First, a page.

So, let’s take a look, shall we?
In Santa Cruz, the Sentinel reported that the area is now the second most expensive area in the country for renters. Meanwhile, the city of Santa Cruz has proposed a new three-year strategy focused on action on homelessness, bolstered by $14 million from the state, though plans to close the tented camp along the river benches in San Lorenzo Park have been pushed back.
The town of Eureka has had some success helping homeless people find jobs and housing, but has a severe housing shortage for low-income people.
The number of homeless people in Lake County increased by 8% in its last survey – a survey which showed that a majority of the homeless population was born in this area.
In Oakland, the city has begun cleaning up its largest homeless camp — after efforts were halted by the orders of a federal judge, who slapped them with a temporary restraining order. The site has long been plagued by fires started by campers.
Sound familiar? It should, if you live in just about any city in California with more than a few thousand residents these days. That’s because homelessness isn’t just a problem in Santa Cruz, Chico, Sacramento, or Los Angeles. It’s everywhere, and to say that most of our cities face the same challenges would be an understatement.
That’s why today we present our second annual edition of “The State of Homelessness”.
This project was born a little over a year ago when Chico Enterprise-Record editor Mike Wolcott, who serves as editor for the 14 MediaNews Group newspapers in our NorCal group, posed a series questions to his fellow editors. Questions included “Is homelessness common in your area?” and “Do people in your area claim that most homeless people come from somewhere else, and if your city just stopped all the ‘big benefits’ they would go back to where they came from?”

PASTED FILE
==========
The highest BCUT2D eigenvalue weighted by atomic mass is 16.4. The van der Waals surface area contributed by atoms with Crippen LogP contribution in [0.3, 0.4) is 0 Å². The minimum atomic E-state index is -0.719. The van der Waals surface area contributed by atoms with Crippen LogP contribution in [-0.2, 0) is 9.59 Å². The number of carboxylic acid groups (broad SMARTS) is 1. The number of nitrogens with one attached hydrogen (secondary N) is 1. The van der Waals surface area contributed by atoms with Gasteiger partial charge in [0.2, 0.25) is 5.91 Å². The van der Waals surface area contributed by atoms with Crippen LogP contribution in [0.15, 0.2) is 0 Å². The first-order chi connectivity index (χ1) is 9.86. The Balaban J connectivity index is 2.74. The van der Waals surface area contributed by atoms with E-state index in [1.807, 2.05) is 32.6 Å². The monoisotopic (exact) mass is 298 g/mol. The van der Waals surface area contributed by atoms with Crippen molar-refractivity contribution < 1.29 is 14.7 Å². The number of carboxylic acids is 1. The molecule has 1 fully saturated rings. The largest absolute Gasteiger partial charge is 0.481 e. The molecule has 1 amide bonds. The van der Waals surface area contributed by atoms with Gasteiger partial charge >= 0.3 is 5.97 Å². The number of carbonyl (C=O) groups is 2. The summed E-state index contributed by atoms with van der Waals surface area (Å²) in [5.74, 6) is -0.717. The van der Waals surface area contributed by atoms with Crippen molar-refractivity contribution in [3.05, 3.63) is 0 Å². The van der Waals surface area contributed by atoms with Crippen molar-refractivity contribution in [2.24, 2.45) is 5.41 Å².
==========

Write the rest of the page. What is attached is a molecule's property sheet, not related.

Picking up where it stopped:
The fact that there are so many false stories circulating led to this project a year ago.
Today, we’re following those stories, with updates from across Northern California.
While many cities have reported progress in dealing with homelessness over the past year, the struggle continues for everyone along the West Coast.
One thing is clear: politicians’ promises aside, no city will ever be able to “fix” this problem. It’s going to take a statewide effort and in all likelihood even a national effort (and those words, with their inherent guarantee of wasting huge amounts of money, scare us as much as they scare you ). As we have seen in the coverage areas of our respective newspapers, cities alone do not “end” this, they have been able to “manage” it.
In fact, that’s a big goal for our state: to stop talking about “ending” something until we’ve seen more progress. Shelter progress. Progress in terms of mental health facilities.
And we’d like to see Governor Gavin Newsom dip into the state’s $100 billion budget surplus to help. There won’t be substantial progress on the problems cities face with their homeless population until the state takes supplemental mental health care seriously.
For cities that once had a “drug court” but no longer have one, we are also short of it.
And, finally, we need more progress on affordable housing. During his campaign in 2018, Newsom promised 3.5 million new homes in California by 2025; instead, fewer than 100,000 units were completed each of his first two years in office. He is right when he says that NIMBYism is a huge problem; but, if every homeless person in the state somehow ended up with the financial means to move into a house tomorrow, that wouldn’t matter. There just aren’t enough places to live.
With that, we invite you to read our collection of stories today, which have only one purpose: to remind everyone that our fellow citizens (housed and unhoused) are facing the same problems and that we will all have to forever “resolve” them.
Again, the best we can hope for at this point, without further help from higher levels of government, is to continue to make progress. Let’s build on the momentum and learn from what others are doing.